The perfect match, p.9
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       The Perfect Match, p.9

         Part #2 of Blue Heron series by Kristan Higgins
Page 9

  Author: Kristan Higgins

  You know what? She wasn’t going to Goggy’s. Instead, she went home, went up to her bathroom and took out a pair of scissors.

  All her life, her hair had been the same, thick and long, hanging to the middle of her back, a dark blond with lighter streaks from the sunshine. . . when she was out in the sunshine, that was. It had been a while. She wore it up about half of the time, down and with a hairband at others. In fact, her hairband collection was a little ridiculous. How many did she own? Twenty? Thirty? Until now, she liked her hair, liked the old-fashioned beauty of it.

  Not anymore. It was time for a change.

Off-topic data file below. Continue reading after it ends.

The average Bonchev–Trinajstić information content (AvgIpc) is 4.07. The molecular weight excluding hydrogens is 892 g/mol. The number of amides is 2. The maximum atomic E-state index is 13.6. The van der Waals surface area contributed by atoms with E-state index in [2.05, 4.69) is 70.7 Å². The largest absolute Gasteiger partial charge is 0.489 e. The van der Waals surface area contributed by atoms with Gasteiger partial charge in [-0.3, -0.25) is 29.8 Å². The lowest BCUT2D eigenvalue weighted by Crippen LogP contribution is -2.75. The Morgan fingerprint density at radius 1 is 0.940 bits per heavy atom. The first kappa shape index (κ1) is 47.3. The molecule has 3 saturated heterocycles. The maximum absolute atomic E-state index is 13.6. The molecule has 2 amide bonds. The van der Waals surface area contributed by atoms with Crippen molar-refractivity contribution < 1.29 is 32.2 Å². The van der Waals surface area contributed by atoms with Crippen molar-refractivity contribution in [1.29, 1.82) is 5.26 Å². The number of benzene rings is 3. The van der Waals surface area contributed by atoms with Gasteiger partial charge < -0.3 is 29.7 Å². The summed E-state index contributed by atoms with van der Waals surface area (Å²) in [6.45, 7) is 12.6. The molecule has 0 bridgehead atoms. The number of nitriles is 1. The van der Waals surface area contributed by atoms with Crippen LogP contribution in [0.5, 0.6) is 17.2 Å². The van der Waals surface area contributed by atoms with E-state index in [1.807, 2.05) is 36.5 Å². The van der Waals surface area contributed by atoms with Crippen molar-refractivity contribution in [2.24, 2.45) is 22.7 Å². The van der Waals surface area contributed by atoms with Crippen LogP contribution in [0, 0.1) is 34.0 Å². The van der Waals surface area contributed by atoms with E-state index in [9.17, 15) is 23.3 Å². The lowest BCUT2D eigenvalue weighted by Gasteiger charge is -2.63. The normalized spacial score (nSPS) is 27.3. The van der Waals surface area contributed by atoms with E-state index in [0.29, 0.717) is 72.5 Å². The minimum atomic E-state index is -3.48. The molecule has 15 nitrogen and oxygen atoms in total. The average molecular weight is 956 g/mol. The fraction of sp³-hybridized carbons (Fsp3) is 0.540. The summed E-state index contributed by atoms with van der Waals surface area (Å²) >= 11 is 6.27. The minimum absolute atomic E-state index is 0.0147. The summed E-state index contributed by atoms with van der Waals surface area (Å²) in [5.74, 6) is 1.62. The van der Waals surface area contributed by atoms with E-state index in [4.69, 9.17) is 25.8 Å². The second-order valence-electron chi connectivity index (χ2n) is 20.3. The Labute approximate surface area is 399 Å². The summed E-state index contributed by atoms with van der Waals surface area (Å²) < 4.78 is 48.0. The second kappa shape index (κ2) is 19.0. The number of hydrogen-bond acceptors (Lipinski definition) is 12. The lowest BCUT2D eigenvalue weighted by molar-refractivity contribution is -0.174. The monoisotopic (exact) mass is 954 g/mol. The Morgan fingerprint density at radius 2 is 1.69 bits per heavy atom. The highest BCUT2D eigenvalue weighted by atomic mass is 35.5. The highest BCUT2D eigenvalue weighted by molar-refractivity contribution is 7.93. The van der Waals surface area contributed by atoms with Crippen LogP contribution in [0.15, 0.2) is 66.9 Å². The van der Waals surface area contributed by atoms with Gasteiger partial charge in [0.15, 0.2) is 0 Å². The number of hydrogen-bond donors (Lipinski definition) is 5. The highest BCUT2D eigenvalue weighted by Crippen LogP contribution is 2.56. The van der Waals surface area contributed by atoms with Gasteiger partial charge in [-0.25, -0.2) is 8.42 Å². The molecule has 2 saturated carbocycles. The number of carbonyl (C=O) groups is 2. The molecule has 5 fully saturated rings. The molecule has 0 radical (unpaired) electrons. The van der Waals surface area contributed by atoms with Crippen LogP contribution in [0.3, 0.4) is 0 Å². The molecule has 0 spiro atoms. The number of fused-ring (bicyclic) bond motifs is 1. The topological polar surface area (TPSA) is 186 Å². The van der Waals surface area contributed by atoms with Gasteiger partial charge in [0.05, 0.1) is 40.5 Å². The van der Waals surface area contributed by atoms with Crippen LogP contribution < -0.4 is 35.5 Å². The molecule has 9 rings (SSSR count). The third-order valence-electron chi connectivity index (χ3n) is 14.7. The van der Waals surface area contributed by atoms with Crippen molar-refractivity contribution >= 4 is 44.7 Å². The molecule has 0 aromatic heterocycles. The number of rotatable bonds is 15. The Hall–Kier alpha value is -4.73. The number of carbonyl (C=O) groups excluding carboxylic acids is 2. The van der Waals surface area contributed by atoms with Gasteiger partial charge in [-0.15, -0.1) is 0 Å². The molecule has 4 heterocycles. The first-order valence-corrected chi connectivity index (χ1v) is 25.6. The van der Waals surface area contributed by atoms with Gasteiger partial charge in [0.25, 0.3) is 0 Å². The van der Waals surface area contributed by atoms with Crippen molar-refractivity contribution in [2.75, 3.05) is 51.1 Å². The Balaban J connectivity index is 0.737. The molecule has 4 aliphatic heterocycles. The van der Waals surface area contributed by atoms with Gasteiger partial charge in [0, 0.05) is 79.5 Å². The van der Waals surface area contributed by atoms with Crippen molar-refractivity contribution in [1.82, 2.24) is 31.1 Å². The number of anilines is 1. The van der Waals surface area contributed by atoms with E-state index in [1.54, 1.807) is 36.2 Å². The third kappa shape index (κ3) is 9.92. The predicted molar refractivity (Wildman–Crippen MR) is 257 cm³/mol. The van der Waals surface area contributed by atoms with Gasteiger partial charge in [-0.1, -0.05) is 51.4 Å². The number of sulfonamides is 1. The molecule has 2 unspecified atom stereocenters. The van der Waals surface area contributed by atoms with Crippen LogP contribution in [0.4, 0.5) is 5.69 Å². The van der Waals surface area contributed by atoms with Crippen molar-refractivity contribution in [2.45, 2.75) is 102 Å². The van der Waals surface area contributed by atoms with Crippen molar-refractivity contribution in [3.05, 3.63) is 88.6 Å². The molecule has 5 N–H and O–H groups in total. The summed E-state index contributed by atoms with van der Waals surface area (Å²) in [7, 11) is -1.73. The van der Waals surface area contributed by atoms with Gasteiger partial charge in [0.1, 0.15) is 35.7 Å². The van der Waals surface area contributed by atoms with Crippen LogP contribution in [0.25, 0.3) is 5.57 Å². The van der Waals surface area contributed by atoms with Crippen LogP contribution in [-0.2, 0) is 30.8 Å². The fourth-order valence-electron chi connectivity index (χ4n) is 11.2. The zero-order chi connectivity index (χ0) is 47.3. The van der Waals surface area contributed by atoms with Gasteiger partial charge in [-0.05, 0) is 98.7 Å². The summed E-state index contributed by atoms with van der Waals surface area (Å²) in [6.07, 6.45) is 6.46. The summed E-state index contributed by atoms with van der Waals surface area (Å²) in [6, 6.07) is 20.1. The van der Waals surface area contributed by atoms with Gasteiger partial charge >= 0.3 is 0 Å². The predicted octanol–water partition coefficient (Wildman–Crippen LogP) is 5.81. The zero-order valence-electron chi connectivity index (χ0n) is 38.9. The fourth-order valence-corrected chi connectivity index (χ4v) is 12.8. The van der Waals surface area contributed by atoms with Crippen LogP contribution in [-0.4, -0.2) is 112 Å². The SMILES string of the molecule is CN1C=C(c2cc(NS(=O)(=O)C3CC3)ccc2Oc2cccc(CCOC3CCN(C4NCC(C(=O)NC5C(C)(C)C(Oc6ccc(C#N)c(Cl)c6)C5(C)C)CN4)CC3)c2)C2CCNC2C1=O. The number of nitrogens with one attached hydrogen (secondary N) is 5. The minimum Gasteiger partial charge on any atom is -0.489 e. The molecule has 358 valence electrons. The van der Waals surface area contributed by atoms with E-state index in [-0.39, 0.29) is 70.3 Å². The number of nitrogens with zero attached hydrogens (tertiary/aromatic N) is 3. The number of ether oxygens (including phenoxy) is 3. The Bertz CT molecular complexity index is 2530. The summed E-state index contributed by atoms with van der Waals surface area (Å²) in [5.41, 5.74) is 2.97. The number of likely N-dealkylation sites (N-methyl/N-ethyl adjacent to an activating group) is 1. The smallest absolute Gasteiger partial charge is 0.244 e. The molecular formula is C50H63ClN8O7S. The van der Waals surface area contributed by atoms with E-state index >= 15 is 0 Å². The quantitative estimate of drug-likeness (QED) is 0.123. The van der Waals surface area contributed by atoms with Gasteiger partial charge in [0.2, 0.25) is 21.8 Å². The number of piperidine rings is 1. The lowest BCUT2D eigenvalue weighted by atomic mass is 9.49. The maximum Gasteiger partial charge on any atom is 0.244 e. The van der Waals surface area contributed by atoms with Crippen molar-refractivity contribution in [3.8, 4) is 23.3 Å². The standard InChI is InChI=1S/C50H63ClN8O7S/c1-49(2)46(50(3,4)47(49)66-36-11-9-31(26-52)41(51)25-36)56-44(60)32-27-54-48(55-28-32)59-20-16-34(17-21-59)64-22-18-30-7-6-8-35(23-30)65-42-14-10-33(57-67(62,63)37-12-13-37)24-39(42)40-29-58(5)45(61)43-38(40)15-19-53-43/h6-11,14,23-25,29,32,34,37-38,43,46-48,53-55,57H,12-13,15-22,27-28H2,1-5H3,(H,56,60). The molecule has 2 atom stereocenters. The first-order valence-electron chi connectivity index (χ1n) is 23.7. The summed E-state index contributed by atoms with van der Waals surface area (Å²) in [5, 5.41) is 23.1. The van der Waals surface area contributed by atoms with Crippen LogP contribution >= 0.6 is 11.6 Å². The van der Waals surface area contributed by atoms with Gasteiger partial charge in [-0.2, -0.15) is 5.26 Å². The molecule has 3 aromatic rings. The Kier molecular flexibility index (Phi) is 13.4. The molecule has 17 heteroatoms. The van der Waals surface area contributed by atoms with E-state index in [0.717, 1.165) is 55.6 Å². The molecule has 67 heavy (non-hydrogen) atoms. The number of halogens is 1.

The snick of the scissors was oddly satisfying.

  * * *

  ON THE FOURTH Thursday of every month, in an effort to earn her heavenly reward, Honor volunteered at Rushing Creek, the assisted living facility at the edge of Manningsport. This Thursday, Goggy had come with her.

  In the past year, Goggy and Pops had aged a little, as one would expect with people in their eighties. They were both still strong as oxen, but Goggy seemed more forgetful these days, and Honor could swear Pops limped on rainy days. Any day now, she worried, one of them might tumble down the steep, narrow staircases of the Old House, which was something of a death trap, full of the twists and turns characteristic of colonials. They didn’t use two-thirds of the rooms, and the house would never pass inspection, not with Pops having nailed the front door closed last winter “to help with the drafts. ”

  It was Honor’s hope that they’d willingly move to a brighter, smaller place before one of them had an accident.

  “I’ll kill myself before I come to a place like this,” Goggy pronounced dramatically when she came through the doors. A resident in a wheelchair glared before zipping down the hall in speedy moral outrage. Rushing Creek was comparable to the nicest luxury apartments in Manhattan, but Goggy viewed it like a Dickensian asylum.

  “Let’s try to use our inside voices, okay?” Honor said. “I love it here. I’m counting the years before I can move in. ”